Florida State University students left a list of demands for incoming President John Thrasher in attempt to fight against the university’s agreement with the Charles Koch Foundation.
The Charles Koch Foundation agreed to donate $1.6 million to FSU’s Department of Economics in exchange for influence over faculty hire, graduate assistant hire and curriculum.
Mary R. Courbon, Vice President of Student Affairs, spoke to the student protestors and listened to their demands.
“Their major desire was for president elect Thrasher to meet with them and he will on Monday,” Courbon said. “I haven’t had a chance to read their demands yet, but I understand it is the same as from the presidential search process.”
Thrasher attended the Board of Governors meeting and was not on campus to speak with the students.
Jerry Funt, Co-President of the FSU Progress Coalition, brought the list of demands to Courbon and discussed their priority claims with her on behalf of the student protestors.
“The big two demands would be a new policy of transparency and review of donor agreements and also a cancellation of our current Charles Koch agreement,” Funt said. “We are looking for certain demands to be met upon his arrival. We want to defend the university and we want to defend academic freedom.”
The students will refuse to recognize Thrasher as president of FSU until he meets with them regarding their demands. Some of the demands include Thrasher agreeing to donor disclosure and that all future agreements with Charles Koch and affiliates are rejected.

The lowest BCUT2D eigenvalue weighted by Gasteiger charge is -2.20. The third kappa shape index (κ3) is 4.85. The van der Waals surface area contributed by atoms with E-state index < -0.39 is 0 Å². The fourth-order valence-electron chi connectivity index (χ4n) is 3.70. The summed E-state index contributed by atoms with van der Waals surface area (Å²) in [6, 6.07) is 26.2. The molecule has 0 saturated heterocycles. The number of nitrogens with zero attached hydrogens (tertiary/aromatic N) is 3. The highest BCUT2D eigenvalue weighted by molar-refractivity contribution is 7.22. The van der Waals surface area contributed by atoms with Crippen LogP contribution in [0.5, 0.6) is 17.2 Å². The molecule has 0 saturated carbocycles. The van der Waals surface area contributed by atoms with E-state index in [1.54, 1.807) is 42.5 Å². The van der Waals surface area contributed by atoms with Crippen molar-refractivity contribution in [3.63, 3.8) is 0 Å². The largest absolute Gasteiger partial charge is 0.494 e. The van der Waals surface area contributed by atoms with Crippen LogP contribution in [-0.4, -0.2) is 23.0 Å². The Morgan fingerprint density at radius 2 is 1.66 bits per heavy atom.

The students yelled their demands on the steps of Westcott Building before performing their funeral for academic freedom. The funeral consisted of four students laying on the ground chained to each other, while a circle of students held a black blanket covered with flowers over them. The circle of students read a eulogy for academic freedom dying.
Students from all areas of study participated in the funeral and delivery of demands this afternoon.
Aaron Ellis, a theatre student, is a heavy supporter of the student activism against the Charles Koch Foundation and the appointment of Thrasher.
“The idea is that we’re being shackled by corporate interest and we won’t rest until our demands are met. We want to raise the torch on this issue and light it on fire,” Ellis said. “We will not submit to a bureaucratic tyranny. By having a corrupt process, we have been given a corrupt president and when corruption reigns, the answer is civil disobedience.”
The students held a rally and marched to the capital earlier on Monday.